Fredericton: the next sanctuary city?

Written by Tracy Glynn on March 20, 2017

No One Is Illegal signs were seen at the Rally Against Islambophobia and Deportations in Fredericton in February 2017. Photo by Biff Mitchell.

Fredericton – A group of university students, professors and community organizers are hoping to make Fredericton the next sanctuary city.

The group, No One Is Illegal Fredericton, decided to focus on this initiative in light of U.S. President Donald Trump’s anti-immigration policies and Canada’s failure to budge on policies that make life more difficult and dangerous for immigrants and asylum seekers.

“A sanctuary city is where undocumented people or people with uncertain immigration status should feel safe, where they can access city services without fear of being reported by service providers or the police to Canada Border Services Agency, and detained and deported as a consequence,” says Asaf Rashid, a third year law student at the University of New Brunswick and one of the organizers of the sanctuary city effort in Fredericton.

“Undocumented people number in the hundreds of thousands in Canada. They are refugee claimants who did not succeed on their applications. They are migrant workers, international students and visitors whose statuses expired. They are even permanent residents who lost their status on account of errors in trying to sponsor family members. They are our neighbours and friends,” says Rashid.

Over 250 people have signed an online petition supporting Fredericton becoming a sanctuary city and over 40 organizations are backing the initiative including New Brunswick’s largest public sector union, CUPE NB, faculty unions at the University of New Brunswick and St. Thomas University, the New Brunswick Refugee Law Clinic in Moncton and service providers such as Clinic 554 and Grace House.

The group has met with Fredericton city councillors Greg Ericson and Eric Megarity who are both supportive of the initiative. Fredericton Mayor Mike O’Brien told Global News in February that he was open to the idea.

The organizers behind the Fredericton initiative say a lot of work still needs to be done to educate people about sanctuary cities and dispel some misconceptions, namely that it asks people to break laws.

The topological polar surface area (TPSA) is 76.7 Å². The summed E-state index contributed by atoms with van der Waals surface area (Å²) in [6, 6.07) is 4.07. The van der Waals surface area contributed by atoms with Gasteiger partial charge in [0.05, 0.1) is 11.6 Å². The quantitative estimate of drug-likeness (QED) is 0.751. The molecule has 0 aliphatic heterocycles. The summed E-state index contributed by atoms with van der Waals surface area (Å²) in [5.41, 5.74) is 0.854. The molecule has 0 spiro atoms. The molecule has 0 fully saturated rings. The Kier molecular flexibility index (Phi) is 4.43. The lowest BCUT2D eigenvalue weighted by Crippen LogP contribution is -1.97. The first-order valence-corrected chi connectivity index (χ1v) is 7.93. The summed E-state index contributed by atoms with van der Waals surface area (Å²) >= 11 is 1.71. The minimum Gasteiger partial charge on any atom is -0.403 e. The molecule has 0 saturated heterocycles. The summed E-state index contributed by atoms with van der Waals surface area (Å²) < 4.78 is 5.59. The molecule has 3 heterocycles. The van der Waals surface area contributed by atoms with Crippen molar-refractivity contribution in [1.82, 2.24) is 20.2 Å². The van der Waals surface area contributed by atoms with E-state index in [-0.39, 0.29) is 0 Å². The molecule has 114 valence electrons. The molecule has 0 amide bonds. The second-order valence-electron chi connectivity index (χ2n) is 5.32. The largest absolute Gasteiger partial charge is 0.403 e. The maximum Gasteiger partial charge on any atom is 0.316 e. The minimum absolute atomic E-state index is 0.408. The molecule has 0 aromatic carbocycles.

“There is nothing illegal about a sanctuary city. Immigration enforcement is under the jurisdiction of the federal government. There is no obligation under provincial law, or municipal law under it, to do the work of immigration enforcement. Municipal police are supposed to enforce the criminal code, provincial and municipal offences and court orders. That’s all,” says Rashid. “Service providers and police are fully within their right to operated by a ‘don’t ask’ policy, where they simply do not inquire into someone’s immigration status.”

The cities of Toronto, Montreal, Vancouver and Hamilton have passed sanctuary city resolutions. Twenty-five women’s organizations in Ottawa are pushing for that city to become the next sanctuary city. However, as reported recently in the cities of Toronto and Montreal, there have been problems with making sure that sanctuary city principles are followed. For the organizers in Fredericton, it is important that the city not pass a symbolic motion but one that actually protects people.

Jacqueline McKnight is a social work student at St. Thomas University who links her future as a social worker to her desire to see Fredericton achieve sanctuary city status.

“People seeking asylum from all kinds of dire situations deserve, and have the right, to access services in our city without fear of racial profiling, discrimination, or undue questioning about their status in our country. If I didn’t support and advocate for Fredericton to become a sanctuary city, I would not be adhering to my profession’s values and principles,” says McKnight.

The University of New Brunswick issued a statement in March saying that it it will welcome students from countries that are affected by Trump’s travel ban. “We played an integral part in welcoming refugees to New Brunswick last year, and UNB’s campuses are recognized by our staff, students, and communities as caring and friendly environments,” said George MacLean, Vice-President (Academic), UNB.

While attention is focused on Trump’s anti-immigration policies, Canada has its own discriminatory policies that need to go, according to No One Is Illegal chapters and migrant justice organizers across the country. These policies include the Canada-U.S. Third Safe Country Agreement that denies people who enter the U.S. or what’s considered a “safe country” from seeking asylum in Canada, and the Designated Countries of Origin list that refuses entry and stay for people in Canada if they are from a country on that list, countries considered to be “safe.” Canada has signed the U.N. Refugee Convention that states that all people fleeing persecution should be granted asylum.

No One Is Illegal Fredericton expressed these concerns to Fredericton MP Matt DeCourcey on Feb. 4, the day of the cross-country rally against Islamophobia and deportations, asking him to support the scrapping of the Third Safe Country Agreement and the Designated Countries of Origin list. However, the MP has yet to respond to their concerns, making sanctuary city an even more important goal for the organizers behind it who say lives will continue to be lost if inhumane border policies are not abandoned.

“Sanctuary cities are an affirmation that no one is illegal. All people who desire to stay should be allowed to stay, to live with their families and be a part of our communities,” says Rashid.

Tracy Glynn is an organizer with No One Is Illegal Fredericton.

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